As is so often the case these last few seasons, Pogba is emblematic of the general state of things. Visibly debilitated by his bout of Covid, and with his agent making unhelpful noises off-stage, it would have been easy for United to ease him out of the side. Nobody would have blamed the manager. But instead he's been brought back into the first-team, on the quite reasonable grounds that there are things he can do with a football that nobody else in this team can.
And if United do have a good season, then Pogba's reintegration and resurgence might well end up representing the whole project. United aren't a perfect football team in any part of the pitch — except wherever Bruno is foraging — and they're going to look silly at a few points between now and the end of the season. But they do, at least, look like a group of footballers that are invested in themselves and each other. It's the paradox of the comeback: a team only needs one when they've made a mess of things, but a team that can manage them is far, far better than one that can't.

McGregor Holds Firm

Get it? Holds firm? Old Firm? Oh, fine. Suit yourself.
For most of the season, Rangers have been clearly and obviously better than Celtic. But for an hour or so on Saturday, this was not the case. Celtic began the Old Firm derby the better team, and Rangers wobbled, just a little bit.
In such circumstances, you need a goalkeeper like Allan McGregor. "World class," according to Steven Gerrard. "[expletive deleted] annoying," according to Neil Lennon, we assume, although he didn't actually say so. At least not into a microphone.
Games behind closed doors are good if you want to listen to goalkeepers shouting, and McGregor barked, harangued, and cajoled his team through the first half. He also told the referee that his best save, from Leigh Griffiths, wasn't a save at all, in a futile bid to save a corner. True heroes are driven by modesty.
Then Celtic's Nir Britton wrapped his arms around Alfredo Morelos and dragged him to the ground. Whether a clear goalscoring opportunity or not, we can all agree that it was definitely really stupid. Rangers goal arrived shortly afterwards and that was that: a nineteen point gap at the top of the table. Even with Celtic's three games in hand, it's going to take a lot of "This does not slip" gags to bridge that.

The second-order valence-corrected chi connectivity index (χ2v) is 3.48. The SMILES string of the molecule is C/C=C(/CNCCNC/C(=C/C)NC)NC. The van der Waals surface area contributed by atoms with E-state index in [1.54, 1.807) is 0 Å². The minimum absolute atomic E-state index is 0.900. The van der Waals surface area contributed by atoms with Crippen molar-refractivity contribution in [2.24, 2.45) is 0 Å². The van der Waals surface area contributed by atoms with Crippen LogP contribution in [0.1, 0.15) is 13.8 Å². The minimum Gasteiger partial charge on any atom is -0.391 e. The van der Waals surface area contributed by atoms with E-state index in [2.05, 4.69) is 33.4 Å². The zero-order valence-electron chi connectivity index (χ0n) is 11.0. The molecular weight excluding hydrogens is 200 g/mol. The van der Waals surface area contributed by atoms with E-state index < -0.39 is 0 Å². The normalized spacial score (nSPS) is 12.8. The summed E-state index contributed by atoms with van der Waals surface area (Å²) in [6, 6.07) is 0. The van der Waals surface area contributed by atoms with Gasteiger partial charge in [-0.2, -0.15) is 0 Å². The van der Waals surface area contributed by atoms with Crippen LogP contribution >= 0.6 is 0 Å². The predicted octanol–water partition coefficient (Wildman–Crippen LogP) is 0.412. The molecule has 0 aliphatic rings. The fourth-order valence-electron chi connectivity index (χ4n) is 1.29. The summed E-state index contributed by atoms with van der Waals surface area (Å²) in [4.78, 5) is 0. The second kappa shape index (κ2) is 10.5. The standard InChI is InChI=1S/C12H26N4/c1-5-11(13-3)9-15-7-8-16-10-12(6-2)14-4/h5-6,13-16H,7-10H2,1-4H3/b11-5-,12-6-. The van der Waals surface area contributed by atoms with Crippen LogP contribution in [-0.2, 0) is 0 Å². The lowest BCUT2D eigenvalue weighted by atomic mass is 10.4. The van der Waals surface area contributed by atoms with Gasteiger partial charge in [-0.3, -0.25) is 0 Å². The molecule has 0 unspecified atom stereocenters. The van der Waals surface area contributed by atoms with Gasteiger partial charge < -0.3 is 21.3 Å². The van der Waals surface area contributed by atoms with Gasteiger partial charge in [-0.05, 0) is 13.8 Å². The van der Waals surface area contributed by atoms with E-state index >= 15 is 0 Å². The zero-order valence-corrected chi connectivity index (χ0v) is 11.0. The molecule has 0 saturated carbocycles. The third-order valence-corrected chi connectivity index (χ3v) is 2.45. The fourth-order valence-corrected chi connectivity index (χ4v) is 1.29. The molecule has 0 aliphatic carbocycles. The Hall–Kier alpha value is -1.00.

IN OTHER NEWS

Can't think why more goalkeepers don't go for the flying kick technique when it comes to penalties. Looks a lot more fun than the usual method of diving the wrong way, then feeling sad.

OH AND....

Just watch this:

Puskas winner 2021? Watch Nadiem Amiri's stunning goal for Leverkusen

RETRO CORNER

It's been 26 years since Alex Ferguson took Manchester United to Anfield, watched his side take a 3-0 lead, and then watched his side throw that 3-0 lead away. Pure Barclays avant la lettre, and some decent goals, too, if you like that sort of thing. The Ryan Giggs running scoop is particularly delightful.

HAT TIP

The transfer window is open again. Hooray! Get yourself in the mood with this look into the murky world of social media and football transfers, from Adam Crafton and Joey D'Urso over on the Athletic (£).
Social media notoriety may even affect what goes on on the pitch. One player now in the Premier League is rumoured earlier in his career to have performed skilful tricks during matches with the aim of going viral online, hoping to increase his value and eventually secure a move to a bigger club.

COMING UP

Liverpool head to Southampton tonight, for the Virgil Van Dijk Sadio Mané Danny Ings Probably Somebody Else We've Forgotten Grudge Match. Somebody's changing sides at half-time.
Marcus Foley knows exactly how to get Timo Werner scoring again, but he's not telling. He will, however, be here with the Warm-Up tomorrow.